The other day I accidentally did a git stash -a , which means it stashes *everything*, including ignored output files (target, build, classes, etc). Ooooops.. What I meant to do was git stash -u , meaning stash modifications plus untracked new files. Anyhows, I ended up with a big fat stash I couldn't get back out. Each time I tried, I got something like this: .../target/temp/dozer.jar already exists, no checkout .../target/temp/core.jar already exists, no checkout .../target/temp/joda-time.jar already exists, no checkout .../target/foo.war already exists, no checkout Could not restore untracked files from stash No matter how I tried checking out different revisions (like the one where I actually made the stash), or using --force, I got the same error. Now these were one of those "keep cool for a second, there's a git way to fix this"situation. I figured: A stash is basically a commit. If we look at my recent commits using   git log --graph --

Leaving eyeo

Thirteen blog posts later, this one notes my departure from eyeo after 4 years and 3 months. I joined eyeo around the headcount of 80 employees, and now I think there's just over 250 people there. My role coming in was as operations manager, doing a mix of infrastructure engineering and technical project management. I later on took on organizational development to help the company deal with its growing pains . We introduced cross-functional teams, departments (kind of like guilds), new leadership structures, goal-setting frameworks, onboarding processes and career frameworks.  And all of this in a rapidly growing distributed company. I'm proud and happy that for a long time I knew every employee by name and got to meet every single new-hire through training them on company structure and processes.  At some point, we had enough experienced leaders and organizational developers that I could zoom back in on working in one team, consulting them on  Git and continuous integration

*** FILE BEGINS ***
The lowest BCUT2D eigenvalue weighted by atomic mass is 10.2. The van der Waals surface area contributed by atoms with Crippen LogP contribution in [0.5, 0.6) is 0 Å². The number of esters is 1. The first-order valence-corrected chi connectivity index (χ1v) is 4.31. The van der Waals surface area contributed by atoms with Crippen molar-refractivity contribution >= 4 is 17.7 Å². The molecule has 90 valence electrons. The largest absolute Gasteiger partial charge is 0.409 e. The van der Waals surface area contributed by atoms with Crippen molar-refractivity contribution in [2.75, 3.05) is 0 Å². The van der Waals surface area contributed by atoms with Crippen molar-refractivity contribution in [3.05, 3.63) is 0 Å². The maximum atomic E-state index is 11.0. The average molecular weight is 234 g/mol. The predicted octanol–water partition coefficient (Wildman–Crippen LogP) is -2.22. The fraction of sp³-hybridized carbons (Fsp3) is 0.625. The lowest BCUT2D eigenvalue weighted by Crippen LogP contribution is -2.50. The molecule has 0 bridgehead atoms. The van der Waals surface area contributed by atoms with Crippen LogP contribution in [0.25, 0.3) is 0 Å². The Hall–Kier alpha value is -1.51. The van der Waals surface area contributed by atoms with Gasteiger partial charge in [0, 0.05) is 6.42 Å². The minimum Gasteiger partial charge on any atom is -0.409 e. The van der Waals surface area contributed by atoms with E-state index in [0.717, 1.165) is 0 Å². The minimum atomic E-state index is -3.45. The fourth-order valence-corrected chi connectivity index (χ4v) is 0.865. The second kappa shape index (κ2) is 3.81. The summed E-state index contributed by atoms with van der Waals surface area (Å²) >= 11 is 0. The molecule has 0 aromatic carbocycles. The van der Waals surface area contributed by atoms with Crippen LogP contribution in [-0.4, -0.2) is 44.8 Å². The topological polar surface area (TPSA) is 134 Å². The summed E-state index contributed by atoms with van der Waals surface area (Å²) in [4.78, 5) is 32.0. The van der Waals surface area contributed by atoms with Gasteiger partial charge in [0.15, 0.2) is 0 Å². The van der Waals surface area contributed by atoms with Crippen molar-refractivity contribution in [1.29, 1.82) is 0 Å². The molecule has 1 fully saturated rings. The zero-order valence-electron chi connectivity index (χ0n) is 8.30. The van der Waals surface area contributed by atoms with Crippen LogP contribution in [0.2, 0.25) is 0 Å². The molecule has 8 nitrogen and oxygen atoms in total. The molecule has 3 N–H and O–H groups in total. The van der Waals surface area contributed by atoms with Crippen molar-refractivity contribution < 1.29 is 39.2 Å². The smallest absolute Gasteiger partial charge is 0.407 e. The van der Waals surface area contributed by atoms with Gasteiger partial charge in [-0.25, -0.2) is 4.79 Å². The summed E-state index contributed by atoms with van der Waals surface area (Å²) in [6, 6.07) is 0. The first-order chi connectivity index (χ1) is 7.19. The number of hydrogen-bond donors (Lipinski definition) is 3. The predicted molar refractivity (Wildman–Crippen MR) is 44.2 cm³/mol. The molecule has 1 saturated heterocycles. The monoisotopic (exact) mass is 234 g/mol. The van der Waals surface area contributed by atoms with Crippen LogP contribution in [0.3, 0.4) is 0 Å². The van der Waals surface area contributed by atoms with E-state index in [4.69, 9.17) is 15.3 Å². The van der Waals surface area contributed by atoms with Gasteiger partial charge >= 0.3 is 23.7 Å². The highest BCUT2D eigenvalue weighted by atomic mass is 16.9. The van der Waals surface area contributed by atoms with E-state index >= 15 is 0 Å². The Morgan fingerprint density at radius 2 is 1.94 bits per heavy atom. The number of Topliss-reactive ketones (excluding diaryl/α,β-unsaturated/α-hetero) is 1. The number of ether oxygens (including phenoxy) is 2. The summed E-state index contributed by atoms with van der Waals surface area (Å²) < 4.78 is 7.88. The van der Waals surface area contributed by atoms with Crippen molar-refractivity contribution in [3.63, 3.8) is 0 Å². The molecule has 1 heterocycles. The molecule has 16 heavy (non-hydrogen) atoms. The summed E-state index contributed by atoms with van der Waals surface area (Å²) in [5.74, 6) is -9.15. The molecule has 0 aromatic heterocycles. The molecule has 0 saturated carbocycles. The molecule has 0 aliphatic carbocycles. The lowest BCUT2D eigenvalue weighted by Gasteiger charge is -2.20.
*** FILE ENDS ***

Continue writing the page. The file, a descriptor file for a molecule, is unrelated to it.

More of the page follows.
Managing dot-files with vcsh and myrepos

Say I want to get my dot-files out on a new computer. Here's what I do: # install vcsh & myrepos via apt/brew/etc vcsh clone https://github.com/tfnico/config-mr.git mr mr update Done! All dot-files are ready to use and in place. No deploy command, no linking up symlinks to the files . No checking/out in my entire home directory as a Git repository. Yet, all my dot-files are neatly kept in fine-grained repositories, and any changes I make are immediately ready to be committed: config-atom.git     -> ~/.atom/* config-mr.git     -> ~/.mrconfig     -> ~/.config/mr/* config-tmuxinator.git       -> ~/.tmuxinator/* config-vim.git     -> ~/.vimrc     -> ~/.vim/* config-bin.git        -> ~/bin/* config-git.git               -> ~/.gitconfig config-tmux.git       -> ~/.tmux.conf     config-zsh.git     -> ~/.zshrc How can this be? The key here is to use vcsh to keep track of your dot-files, and its partner myrepos/mr for o

Git tools for keeping patches on top of moving upstreams

At work, we maintain patches for some pretty large open source repositories that regularly release new versions, forcing us to update our patches to match. So far, we've been using basic Git operations to transplant our modifications from one major version of the upstream to the next. Every time we make such a transplant, we simply squash together the modifications we made in the previous version, and land it as one big commit into the next version. Those who are used to very stringent keeping of Git history may wrinkle their nose at this, but it is a pragmatic choice. Maintaining modifications on top of the rapidly changing upstream is a lot of work, and so far we haven't had the opportunity to figure out a more clever way to do it. Nor have we really suffered any consequences of not having an easy to read history of our modifications - it's a relatively small amount of patches, after all. With a recent boost in team size, we may have that opportunity. Also the need for be